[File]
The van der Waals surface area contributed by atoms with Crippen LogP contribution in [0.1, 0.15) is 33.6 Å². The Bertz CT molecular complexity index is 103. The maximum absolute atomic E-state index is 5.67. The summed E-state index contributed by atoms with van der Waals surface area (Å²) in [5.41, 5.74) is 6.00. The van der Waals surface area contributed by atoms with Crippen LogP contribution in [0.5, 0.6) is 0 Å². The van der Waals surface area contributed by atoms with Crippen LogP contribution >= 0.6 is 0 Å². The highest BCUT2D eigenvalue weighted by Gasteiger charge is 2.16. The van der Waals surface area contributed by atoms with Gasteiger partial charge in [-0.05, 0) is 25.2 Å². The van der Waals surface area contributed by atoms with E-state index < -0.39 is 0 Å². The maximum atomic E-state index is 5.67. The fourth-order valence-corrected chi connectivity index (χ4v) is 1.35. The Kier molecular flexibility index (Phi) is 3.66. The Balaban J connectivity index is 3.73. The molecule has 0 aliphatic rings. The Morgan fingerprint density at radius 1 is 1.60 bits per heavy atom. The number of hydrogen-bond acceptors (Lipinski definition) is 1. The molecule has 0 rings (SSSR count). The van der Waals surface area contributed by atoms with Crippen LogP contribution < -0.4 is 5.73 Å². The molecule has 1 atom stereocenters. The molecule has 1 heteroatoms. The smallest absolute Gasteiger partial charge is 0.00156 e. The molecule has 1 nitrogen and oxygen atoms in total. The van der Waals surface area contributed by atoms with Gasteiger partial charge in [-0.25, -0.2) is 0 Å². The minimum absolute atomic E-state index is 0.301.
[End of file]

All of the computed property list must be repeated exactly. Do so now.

The van der Waals surface area contributed by atoms with Crippen LogP contribution in [0.1, 0.15) is 33.6 Å². The Bertz CT molecular complexity index is 103. The maximum absolute atomic E-state index is 5.67. The summed E-state index contributed by atoms with van der Waals surface area (Å²) in [5.41, 5.74) is 6.00. The van der Waals surface area contributed by atoms with Crippen LogP contribution in [0.5, 0.6) is 0 Å². The van der Waals surface area contributed by atoms with Crippen LogP contribution >= 0.6 is 0 Å². The highest BCUT2D eigenvalue weighted by Gasteiger charge is 2.16. The van der Waals surface area contributed by atoms with Gasteiger partial charge in [-0.05, 0) is 25.2 Å². The van der Waals surface area contributed by atoms with E-state index < -0.39 is 0 Å². The maximum atomic E-state index is 5.67. The fourth-order valence-corrected chi connectivity index (χ4v) is 1.35. The Kier molecular flexibility index (Phi) is 3.66. The Balaban J connectivity index is 3.73. The molecule has 0 aliphatic rings. The Morgan fingerprint density at radius 1 is 1.60 bits per heavy atom. The number of hydrogen-bond acceptors (Lipinski definition) is 1. The molecule has 0 rings (SSSR count). The van der Waals surface area contributed by atoms with Crippen LogP contribution < -0.4 is 5.73 Å². The molecule has 1 atom stereocenters. The molecule has 1 heteroatoms. The smallest absolute Gasteiger partial charge is 0.00156 e. The molecule has 1 nitrogen and oxygen atoms in total. The van der Waals surface area contributed by atoms with Gasteiger partial charge in [-0.25, -0.2) is 0 Å². The minimum absolute atomic E-state index is 0.301.